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Report reveals how cybercriminals trick their victims

Nearly half of the 800 African survey participants on how cybercriminals trick their victims lost thousands of dollars and had their personal information compromised as a result of falling for an internet scam at least once. One of the major conclusions of the recently published KnowBe4 2023 Online Scams and Victims in Africa Report is this disturbing statistic.

Eight African nations, including South Africa, Kenya, Ghana, Nigeria, Morocco, Egypt, Mauritius, and Botswana, with a total of 800 respondents, provided the data for the report. The survey claims that 53% of the respondents who became victims believed the offer was genuine since the website appeared to be authentic, while approximately 48% of the scams involved money.

Key findings: Report reveals how cybercriminals trick their victims

  • 40% of the respondents from eight countries had been scammed online
  • Distraction and multi-tasking made 43% of the victims fall for an online scam
  • Financial scams affected nearly 48% of respondents

These figures demonstrate the evolution of online fraud, according to Anna Collard, SVP Content Strategy & Evangelist at KnowBe4 AFRICA. The fact that 43% of the victims were multitasking and preoccupied when they fell for the scam raises concerns since it shows how simple it is for someone to make a mistake when they are not paying attention. People’s emotional moods can have an impact on their cognition, awareness, and decision-making, making them more susceptible to online fraud, according to Collard.

The most frequent form of internet fraud, involving 50% of respondents, was financial scams. bogus investments (30%), cryptocurrency and NFTs (29%), brand impersonation (28%), information theft (24%), online shopping (21%), and bogus job offers (21%) were other common scams.

The traditional Nigerian scam (17%), impersonating a family member or friend (18%), impersonating a law enforcement official (7%), tax fraud (6%), holiday fraud (9%), romance fraud (13%), and lottery fraud (15%) were among the less common but still important frauds.

In 24% of the cases, email was the favored method for scammers to make contact. With 19%, social media was second only to WhatsApp (10%) and other messaging apps like Telegram (8%). Email predominated in South Africa (28%), while social media was the most popular venue for frauds in Nigeria (32%). Scammers frequently persuaded their victims through social engineering strategies, such as building rapport or trust by making websites appear trustworthy, delivering messages that touched on emotions, or leveraging social media.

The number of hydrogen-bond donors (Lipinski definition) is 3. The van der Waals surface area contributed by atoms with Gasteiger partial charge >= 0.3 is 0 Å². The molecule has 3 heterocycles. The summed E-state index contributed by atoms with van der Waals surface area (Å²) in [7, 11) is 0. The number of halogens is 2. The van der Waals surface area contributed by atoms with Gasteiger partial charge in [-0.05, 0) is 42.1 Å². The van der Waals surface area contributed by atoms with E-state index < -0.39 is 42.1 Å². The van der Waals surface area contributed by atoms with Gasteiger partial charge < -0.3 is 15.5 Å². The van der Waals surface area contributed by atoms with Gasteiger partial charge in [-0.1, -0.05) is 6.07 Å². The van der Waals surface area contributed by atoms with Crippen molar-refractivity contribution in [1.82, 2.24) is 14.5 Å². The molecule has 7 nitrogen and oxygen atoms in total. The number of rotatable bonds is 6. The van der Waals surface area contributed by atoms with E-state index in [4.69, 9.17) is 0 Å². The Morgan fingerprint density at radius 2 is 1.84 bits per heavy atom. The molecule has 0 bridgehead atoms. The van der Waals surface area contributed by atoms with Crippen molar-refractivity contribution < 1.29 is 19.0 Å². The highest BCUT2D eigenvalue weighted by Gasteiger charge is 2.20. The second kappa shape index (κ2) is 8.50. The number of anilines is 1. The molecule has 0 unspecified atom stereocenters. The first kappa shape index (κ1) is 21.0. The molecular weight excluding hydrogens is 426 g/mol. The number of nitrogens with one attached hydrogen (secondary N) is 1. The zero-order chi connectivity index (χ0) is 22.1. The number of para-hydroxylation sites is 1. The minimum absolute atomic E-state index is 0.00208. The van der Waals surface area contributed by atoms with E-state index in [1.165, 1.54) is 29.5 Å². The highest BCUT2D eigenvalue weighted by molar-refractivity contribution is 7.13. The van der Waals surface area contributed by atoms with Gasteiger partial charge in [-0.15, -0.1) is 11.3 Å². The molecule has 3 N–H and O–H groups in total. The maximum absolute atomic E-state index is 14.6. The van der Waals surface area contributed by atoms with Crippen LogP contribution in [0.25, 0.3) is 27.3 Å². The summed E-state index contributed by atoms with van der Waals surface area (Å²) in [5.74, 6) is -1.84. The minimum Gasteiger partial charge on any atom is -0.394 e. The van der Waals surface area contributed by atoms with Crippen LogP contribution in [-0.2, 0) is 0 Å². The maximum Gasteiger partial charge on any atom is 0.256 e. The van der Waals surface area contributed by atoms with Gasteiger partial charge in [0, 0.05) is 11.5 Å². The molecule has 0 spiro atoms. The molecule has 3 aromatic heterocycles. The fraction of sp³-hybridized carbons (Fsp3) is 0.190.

To persuade their victims, scammers frequently used social engineering strategies, such as developing rapport or trust by making websites appear legitimate, delivering messages that touched on emotions, utilizing social media profiles that were genuine, and avoiding spelling or grammar errors.

According to Collard, the numbers show a highly developed and skilled network of con artists who employ cutting-edge technology to trick individuals into making expensive mistakes. 30% of the losers lost between $100 and $1,000, 40% between $100, and 9% lost more than $1,000.

The study also revealed that many victims of scams suffered grave psychological effects. Nearly 50% experienced a severe or moderate impact, while 23% claimed it had little to no impact on them. The findings show how simple it is for victims to place the responsibility on themselves when, in truth, they were duped by crafty con artists. According to the survey, many victims felt unfavorable emotions like shame (25%), rage (40%), naivete (40%), loss of trust (36%), and embarrassment (39%). Others reported feeling traumatized (20%), helpless and defenseless (25%), nervous (16%), and guilty and afraid (15%).

It is possible that the emotional cost of falling for an internet fraud is worse than the financial loss. The majority of victims did not experience any problems or recovered within a few days to a few weeks. For 24% of victims, it took them several months to recover, and 10% said it took them more than a year. However, the majority (22%) and 11% of respondents stated it took them more than a year to recover from the psychological effects of the hoax.

According to Collard, “The report demonstrates how susceptible people are to online scams and the psychological harm they produce.” Despite the fact that the respondents were aware of scams and recognized the risks, many still reported not feeling ready, which emphasizes the necessity for ongoing training that keeps individuals always aware of frauds and the harm they pose to themselves and their organizations.

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